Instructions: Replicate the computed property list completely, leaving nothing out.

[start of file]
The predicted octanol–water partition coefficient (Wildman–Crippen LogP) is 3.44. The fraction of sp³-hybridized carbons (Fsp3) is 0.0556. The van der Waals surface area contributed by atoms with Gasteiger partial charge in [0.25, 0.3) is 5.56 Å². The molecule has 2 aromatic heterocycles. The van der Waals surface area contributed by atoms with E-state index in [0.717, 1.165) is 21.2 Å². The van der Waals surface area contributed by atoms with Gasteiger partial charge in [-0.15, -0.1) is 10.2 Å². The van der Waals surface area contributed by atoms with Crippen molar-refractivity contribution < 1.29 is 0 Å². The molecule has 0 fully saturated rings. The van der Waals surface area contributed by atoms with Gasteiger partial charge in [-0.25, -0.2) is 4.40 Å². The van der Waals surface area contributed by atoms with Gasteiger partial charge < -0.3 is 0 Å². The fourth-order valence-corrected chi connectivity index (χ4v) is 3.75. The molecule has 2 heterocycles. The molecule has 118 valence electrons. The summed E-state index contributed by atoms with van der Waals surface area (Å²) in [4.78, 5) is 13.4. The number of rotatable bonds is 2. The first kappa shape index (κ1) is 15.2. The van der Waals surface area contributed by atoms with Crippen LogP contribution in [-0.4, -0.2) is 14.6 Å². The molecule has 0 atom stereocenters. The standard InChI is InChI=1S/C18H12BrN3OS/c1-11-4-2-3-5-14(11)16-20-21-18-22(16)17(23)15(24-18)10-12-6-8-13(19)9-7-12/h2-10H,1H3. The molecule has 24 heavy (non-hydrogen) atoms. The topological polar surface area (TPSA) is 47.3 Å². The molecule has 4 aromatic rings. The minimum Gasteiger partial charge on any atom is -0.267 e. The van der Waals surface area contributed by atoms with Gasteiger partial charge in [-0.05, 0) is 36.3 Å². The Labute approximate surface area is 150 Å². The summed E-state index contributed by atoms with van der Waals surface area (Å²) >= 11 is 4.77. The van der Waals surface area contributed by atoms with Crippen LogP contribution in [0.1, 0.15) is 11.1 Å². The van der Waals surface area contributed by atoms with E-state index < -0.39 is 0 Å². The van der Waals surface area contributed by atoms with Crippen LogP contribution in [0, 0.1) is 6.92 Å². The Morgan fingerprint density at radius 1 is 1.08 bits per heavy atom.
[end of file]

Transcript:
The predicted octanol–water partition coefficient (Wildman–Crippen LogP) is 3.44. The fraction of sp³-hybridized carbons (Fsp3) is 0.0556. The van der Waals surface area contributed by atoms with Gasteiger partial charge in [0.25, 0.3) is 5.56 Å². The molecule has 2 aromatic heterocycles. The van der Waals surface area contributed by atoms with E-state index in [0.717, 1.165) is 21.2 Å². The van der Waals surface area contributed by atoms with Gasteiger partial charge in [-0.15, -0.1) is 10.2 Å². The van der Waals surface area contributed by atoms with Crippen molar-refractivity contribution < 1.29 is 0 Å². The molecule has 0 fully saturated rings. The van der Waals surface area contributed by atoms with Gasteiger partial charge in [-0.25, -0.2) is 4.40 Å². The van der Waals surface area contributed by atoms with Gasteiger partial charge < -0.3 is 0 Å². The fourth-order valence-corrected chi connectivity index (χ4v) is 3.75. The molecule has 2 heterocycles. The molecule has 118 valence electrons. The summed E-state index contributed by atoms with van der Waals surface area (Å²) in [4.78, 5) is 13.4. The number of rotatable bonds is 2. The first kappa shape index (κ1) is 15.2. The van der Waals surface area contributed by atoms with Crippen LogP contribution in [-0.4, -0.2) is 14.6 Å². The molecule has 0 atom stereocenters. The standard InChI is InChI=1S/C18H12BrN3OS/c1-11-4-2-3-5-14(11)16-20-21-18-22(16)17(23)15(24-18)10-12-6-8-13(19)9-7-12/h2-10H,1H3. The molecule has 24 heavy (non-hydrogen) atoms. The topological polar surface area (TPSA) is 47.3 Å². The molecule has 4 aromatic rings. The minimum Gasteiger partial charge on any atom is -0.267 e. The van der Waals surface area contributed by atoms with Gasteiger partial charge in [-0.05, 0) is 36.3 Å². The Labute approximate surface area is 150 Å². The summed E-state index contributed by atoms with van der Waals surface area (Å²) >= 11 is 4.77. The van der Waals surface area contributed by atoms with Crippen LogP contribution in [0.1, 0.15) is 11.1 Å². The van der Waals surface area contributed by atoms with E-state index < -0.39 is 0 Å². The van der Waals surface area contributed by atoms with Crippen LogP contribution in [0, 0.1) is 6.92 Å². The Morgan fingerprint density at radius 1 is 1.08 bits per heavy atom.